Senate Majority Leader Mitch McConnell bowed to political reality Tuesday afternoon: Postponing a planned vote this week on the Senate’s health care bill, according to CNN.
“We will not be on the bill this week,” McConnell said Tuesday
There’s a tendency when it comes to controversial legislation – and this health care bill is very much that – to believe that delay is a good thing. McConnell wants to change parts of the bill. We’ll make the bill better! We’ll convince more people! Time is our friend!
It (almost) never works. The longer a bill sits out without a vote, the bigger pinata it becomes to its detractors, who find new and different things to object to it. That’s especially true for a recess week, which Republicans are headed into this weekend. And while the idea of more time allowing wavering members to be convinced sounds like capital “D” democracy, usually the members wavering have mostly made up their minds.
To me, saying something like “I could vote for the bill if it radically changes to exactly what I want” is not really being on the fence. “I could agree with your view if you would totally change it and agree with me” isn’t exactly “open to persuasion.” (Rand Paul, I am looking at you.)
It’s not very different for Senate moderates.
“I have so many fundamental problems with the bill…that it’s difficult to see how any tinkering is going to satisfy my concerns with the bill,” said Maine Sen. Susan Collins.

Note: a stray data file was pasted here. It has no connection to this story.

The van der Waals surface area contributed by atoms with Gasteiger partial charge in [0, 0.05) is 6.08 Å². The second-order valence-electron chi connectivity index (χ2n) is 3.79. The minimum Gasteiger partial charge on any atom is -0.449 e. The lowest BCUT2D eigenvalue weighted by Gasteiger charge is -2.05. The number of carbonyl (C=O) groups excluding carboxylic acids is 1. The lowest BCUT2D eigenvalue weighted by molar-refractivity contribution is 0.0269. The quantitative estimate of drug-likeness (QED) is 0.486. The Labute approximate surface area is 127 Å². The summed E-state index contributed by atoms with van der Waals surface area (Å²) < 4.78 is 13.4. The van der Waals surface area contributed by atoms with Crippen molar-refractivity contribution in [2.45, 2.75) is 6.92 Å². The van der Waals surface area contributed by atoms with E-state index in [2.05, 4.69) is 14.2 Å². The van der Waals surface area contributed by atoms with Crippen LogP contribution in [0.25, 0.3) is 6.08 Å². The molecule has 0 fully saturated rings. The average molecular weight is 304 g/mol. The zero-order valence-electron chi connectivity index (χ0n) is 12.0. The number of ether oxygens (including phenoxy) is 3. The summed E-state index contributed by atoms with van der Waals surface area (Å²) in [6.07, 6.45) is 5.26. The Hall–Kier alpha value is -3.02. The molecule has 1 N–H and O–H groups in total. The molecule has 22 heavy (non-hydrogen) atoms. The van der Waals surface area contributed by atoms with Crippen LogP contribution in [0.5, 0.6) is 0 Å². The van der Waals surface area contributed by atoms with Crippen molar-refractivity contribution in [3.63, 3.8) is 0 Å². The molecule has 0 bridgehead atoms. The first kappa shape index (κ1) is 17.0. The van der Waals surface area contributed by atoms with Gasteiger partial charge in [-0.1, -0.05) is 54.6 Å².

The bill as written is, basically, the bill. Yes, Senate Republicans may add a chunk of money to deal with opioid addiction epidemic or try to find a way to make Medicaid cuts less tough. But there’s no way the bill is going to suddenly insure more people than the Affordable Care Act does. Or even 10 million fewer. (The Congressional Budget Office estimate is that the Senate bill would insure 22 million fewer people.) Any major change in the bill will alienate either the conservative holdouts or the centrist holdouts. And McConnell has next-to-no wiggle room.
If there was a simple or elegant solution available to Republicans on health care, they would have already taken it! The reason health care is so difficult to change is because there are no good or easy answers. You can’t simultaneously insure everyone, get rid of the individual mandate, lower premiums, lower deductibles and cut the deficit. It just doesn’t add up – or come close to adding up.
In short: Delaying a vote on the bill doesn’t change the basic political dynamics of the bill. The problems that Lee or Sen. Susan Collins (Maine) have with the health care legislation on June 27 are the same problems they will have on July 8 or August 8.
This was always going to be a hard vote for Senate Republicans – just like it was a hard vote for House Republicans. (They had to try twice before they got it passed in the House.) The best thing to do on hard votes is either take them or move on. Kicking a hard vote down the road a week or a month just means that that week or month will be dominated by talk of the hard vote even though none of the underlying difficulties are likely to be resolved.
McConnell knows this. This delay in the heath care vote – or, more accurately at the moment, a delay in a decision not to hold a vote – will likely accomplish very little other than to block up any and all other legislative action on matters not related to health care.
And time is not on Senate Republicans’ side.